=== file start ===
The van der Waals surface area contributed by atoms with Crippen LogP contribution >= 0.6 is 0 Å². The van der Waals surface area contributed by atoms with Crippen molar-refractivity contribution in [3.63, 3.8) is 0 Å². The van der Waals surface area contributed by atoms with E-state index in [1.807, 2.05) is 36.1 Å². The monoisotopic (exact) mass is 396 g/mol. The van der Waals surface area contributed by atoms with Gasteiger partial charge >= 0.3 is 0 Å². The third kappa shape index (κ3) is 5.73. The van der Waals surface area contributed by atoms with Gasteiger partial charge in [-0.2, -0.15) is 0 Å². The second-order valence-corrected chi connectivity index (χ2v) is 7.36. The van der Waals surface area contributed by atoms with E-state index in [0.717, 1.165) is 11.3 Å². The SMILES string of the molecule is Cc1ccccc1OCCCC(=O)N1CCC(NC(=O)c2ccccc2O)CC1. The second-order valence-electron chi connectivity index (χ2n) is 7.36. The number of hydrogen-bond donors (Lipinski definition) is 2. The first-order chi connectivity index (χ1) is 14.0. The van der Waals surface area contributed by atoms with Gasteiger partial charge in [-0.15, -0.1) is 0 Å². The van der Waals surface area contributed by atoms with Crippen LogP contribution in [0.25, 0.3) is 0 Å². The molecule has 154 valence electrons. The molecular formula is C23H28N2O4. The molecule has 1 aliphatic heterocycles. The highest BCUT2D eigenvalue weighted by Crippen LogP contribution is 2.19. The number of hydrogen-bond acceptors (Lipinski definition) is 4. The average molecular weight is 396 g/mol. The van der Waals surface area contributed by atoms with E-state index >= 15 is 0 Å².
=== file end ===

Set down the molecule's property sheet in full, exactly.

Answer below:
The van der Waals surface area contributed by atoms with Crippen LogP contribution >= 0.6 is 0 Å². The van der Waals surface area contributed by atoms with Crippen molar-refractivity contribution in [3.63, 3.8) is 0 Å². The van der Waals surface area contributed by atoms with E-state index in [1.807, 2.05) is 36.1 Å². The monoisotopic (exact) mass is 396 g/mol. The van der Waals surface area contributed by atoms with Gasteiger partial charge >= 0.3 is 0 Å². The third kappa shape index (κ3) is 5.73. The van der Waals surface area contributed by atoms with Gasteiger partial charge in [-0.2, -0.15) is 0 Å². The second-order valence-corrected chi connectivity index (χ2v) is 7.36. The van der Waals surface area contributed by atoms with E-state index in [0.717, 1.165) is 11.3 Å². The SMILES string of the molecule is Cc1ccccc1OCCCC(=O)N1CCC(NC(=O)c2ccccc2O)CC1. The second-order valence-electron chi connectivity index (χ2n) is 7.36. The number of hydrogen-bond donors (Lipinski definition) is 2. The first-order chi connectivity index (χ1) is 14.0. The van der Waals surface area contributed by atoms with Gasteiger partial charge in [-0.15, -0.1) is 0 Å². The van der Waals surface area contributed by atoms with Crippen LogP contribution in [0.25, 0.3) is 0 Å². The molecule has 154 valence electrons. The molecular formula is C23H28N2O4. The molecule has 1 aliphatic heterocycles. The highest BCUT2D eigenvalue weighted by Crippen LogP contribution is 2.19. The number of hydrogen-bond acceptors (Lipinski definition) is 4. The average molecular weight is 396 g/mol. The van der Waals surface area contributed by atoms with E-state index >= 15 is 0 Å².